Je pense que c’est un livre qui fait tilt pour qui n’a pas encore découvert la notion de « mismatch ». Dans mon cas, j’avais déjà eu cette révélation, de comprendre que j’étais à côté de la plaque (le problème vient de l’environnement que l’on construit, inadapté a beaucoup de gens, pas des gens) y a quelques mois/années. Pour autant, c’est un super livre sur le sujet même si pas évident à lire. Beaucoup de concepts sont abordés , ça remet bien les idées en place. J’ai surligné pas mal de passages qui me seront utile dans mon travail (si je fais l’effort de les recopier un jour)
Profile Image for Megan.
13 reviews
April 1, 2021
First can we talk about the irony that this book was published in a serif font? The cover art and chapter titles used a san serif font but not the main text.

That annoyance aside, this book is a basic introduction to inclusive design. As a designer for 20 years, I didn’t find much that was earth shattering. How inclusive design expands beyond architecture was probably was the most beneficial. The diagrams are rudimentary, seem like filler and don’t offer much to the discussion. I kept waiting for the author to dive deeper into the details but as soon as a topic was brought up, she quickly moved on. The book got repetitive but it is a quick read and a worthwhile topic to explore.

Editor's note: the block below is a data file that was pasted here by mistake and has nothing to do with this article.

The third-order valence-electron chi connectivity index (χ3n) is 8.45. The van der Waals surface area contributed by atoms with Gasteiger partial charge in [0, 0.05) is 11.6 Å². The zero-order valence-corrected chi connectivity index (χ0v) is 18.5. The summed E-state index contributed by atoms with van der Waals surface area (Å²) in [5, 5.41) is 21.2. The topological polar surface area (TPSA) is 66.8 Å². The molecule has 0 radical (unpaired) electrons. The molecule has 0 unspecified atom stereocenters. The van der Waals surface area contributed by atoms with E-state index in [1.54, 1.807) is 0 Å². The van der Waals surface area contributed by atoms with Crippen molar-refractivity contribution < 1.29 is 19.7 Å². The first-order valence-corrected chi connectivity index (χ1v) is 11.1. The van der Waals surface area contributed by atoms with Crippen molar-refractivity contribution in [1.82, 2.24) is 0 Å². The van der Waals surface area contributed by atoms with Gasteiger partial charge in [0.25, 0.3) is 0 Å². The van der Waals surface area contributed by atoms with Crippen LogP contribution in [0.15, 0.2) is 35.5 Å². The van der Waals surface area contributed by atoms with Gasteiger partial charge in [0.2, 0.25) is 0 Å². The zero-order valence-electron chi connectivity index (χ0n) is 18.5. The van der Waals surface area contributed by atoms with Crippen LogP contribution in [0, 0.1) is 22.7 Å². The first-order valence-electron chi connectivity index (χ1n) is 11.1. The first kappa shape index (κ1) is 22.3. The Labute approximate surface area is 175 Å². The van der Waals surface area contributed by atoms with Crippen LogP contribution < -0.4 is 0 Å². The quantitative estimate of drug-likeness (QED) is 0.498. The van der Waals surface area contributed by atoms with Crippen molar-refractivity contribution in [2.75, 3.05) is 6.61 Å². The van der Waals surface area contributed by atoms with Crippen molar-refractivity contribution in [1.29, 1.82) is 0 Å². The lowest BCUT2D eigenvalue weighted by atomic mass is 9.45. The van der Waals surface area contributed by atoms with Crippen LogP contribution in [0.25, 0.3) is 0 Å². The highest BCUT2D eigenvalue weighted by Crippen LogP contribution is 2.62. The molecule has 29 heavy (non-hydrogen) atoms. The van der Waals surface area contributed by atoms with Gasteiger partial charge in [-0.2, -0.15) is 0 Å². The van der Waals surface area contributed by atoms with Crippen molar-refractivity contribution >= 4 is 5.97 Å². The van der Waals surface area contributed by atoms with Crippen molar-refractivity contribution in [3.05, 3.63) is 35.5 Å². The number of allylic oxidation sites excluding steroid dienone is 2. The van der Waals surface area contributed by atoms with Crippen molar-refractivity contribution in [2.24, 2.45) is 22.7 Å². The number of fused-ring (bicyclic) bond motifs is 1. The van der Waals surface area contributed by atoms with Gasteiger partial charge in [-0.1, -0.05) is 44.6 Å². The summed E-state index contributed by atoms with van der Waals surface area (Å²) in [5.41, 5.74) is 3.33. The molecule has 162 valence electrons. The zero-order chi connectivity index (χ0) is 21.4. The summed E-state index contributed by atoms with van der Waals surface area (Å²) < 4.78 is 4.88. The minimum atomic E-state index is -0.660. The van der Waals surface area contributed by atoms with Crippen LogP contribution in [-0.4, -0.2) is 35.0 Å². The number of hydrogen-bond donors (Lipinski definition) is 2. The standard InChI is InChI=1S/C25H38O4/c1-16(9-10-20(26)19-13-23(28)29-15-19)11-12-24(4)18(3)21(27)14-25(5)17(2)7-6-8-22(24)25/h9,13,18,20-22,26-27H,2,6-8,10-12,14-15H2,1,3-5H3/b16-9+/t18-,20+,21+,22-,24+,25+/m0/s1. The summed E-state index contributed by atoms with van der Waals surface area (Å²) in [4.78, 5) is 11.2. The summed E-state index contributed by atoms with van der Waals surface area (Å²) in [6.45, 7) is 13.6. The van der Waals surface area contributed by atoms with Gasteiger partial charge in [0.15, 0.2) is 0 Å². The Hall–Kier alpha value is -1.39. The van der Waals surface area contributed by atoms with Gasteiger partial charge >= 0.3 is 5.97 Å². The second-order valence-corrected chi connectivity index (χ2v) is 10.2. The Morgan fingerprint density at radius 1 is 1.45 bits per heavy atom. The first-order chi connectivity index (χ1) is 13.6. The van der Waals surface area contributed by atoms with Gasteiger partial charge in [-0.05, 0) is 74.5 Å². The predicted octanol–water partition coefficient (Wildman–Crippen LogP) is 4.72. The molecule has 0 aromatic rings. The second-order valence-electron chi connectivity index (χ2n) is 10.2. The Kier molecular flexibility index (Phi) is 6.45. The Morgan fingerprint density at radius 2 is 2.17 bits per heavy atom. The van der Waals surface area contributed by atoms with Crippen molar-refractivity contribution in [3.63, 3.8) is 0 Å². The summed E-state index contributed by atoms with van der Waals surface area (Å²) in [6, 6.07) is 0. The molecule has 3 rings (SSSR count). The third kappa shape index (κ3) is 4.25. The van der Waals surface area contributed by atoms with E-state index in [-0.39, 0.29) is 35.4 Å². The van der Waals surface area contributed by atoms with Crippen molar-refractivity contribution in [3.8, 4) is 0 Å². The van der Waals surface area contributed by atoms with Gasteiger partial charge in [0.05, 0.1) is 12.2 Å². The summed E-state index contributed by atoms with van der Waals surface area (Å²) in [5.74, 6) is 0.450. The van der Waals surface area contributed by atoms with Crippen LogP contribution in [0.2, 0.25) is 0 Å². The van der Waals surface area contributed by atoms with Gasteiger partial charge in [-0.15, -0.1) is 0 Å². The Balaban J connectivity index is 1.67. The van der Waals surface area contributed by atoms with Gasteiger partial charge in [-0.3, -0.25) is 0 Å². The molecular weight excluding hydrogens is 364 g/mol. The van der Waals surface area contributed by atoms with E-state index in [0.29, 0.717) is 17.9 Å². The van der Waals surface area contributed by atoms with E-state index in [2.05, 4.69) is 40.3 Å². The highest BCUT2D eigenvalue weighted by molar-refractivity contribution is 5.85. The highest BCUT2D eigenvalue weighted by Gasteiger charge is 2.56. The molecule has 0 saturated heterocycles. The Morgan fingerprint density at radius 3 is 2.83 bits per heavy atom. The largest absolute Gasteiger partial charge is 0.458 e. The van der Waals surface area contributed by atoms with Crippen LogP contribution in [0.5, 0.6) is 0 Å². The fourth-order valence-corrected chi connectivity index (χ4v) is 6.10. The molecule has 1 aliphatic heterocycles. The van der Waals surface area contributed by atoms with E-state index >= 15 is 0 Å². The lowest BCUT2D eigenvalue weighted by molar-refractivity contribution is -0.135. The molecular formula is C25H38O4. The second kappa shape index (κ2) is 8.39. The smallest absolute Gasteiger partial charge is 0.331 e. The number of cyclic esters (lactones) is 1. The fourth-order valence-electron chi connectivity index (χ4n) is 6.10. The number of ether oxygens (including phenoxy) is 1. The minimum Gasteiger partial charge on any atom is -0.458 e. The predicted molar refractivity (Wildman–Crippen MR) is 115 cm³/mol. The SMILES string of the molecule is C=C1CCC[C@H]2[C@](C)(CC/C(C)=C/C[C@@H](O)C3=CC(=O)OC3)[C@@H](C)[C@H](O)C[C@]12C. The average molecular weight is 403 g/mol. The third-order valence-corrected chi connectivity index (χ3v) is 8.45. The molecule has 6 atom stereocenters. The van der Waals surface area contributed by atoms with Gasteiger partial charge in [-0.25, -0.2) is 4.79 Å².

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412 reviews5 followers
March 1, 2022
Really strong overview of why it's important to think about inclusive design, with a lot of advice about how to think about inclusive design. Accessibility and inclusion isn't easy stuff, and it's not something you can attend to once and then set aside. By learning to think and operate from a place of inclusion--and by seeking out the lived experience of those who have been excluded--designers, developers, and content creators can increase their understanding and broaden their perspective of how people with different levels of ability use technology and digital content. I'll return to this book often to revisit these points. Also, the cover design is fantastic!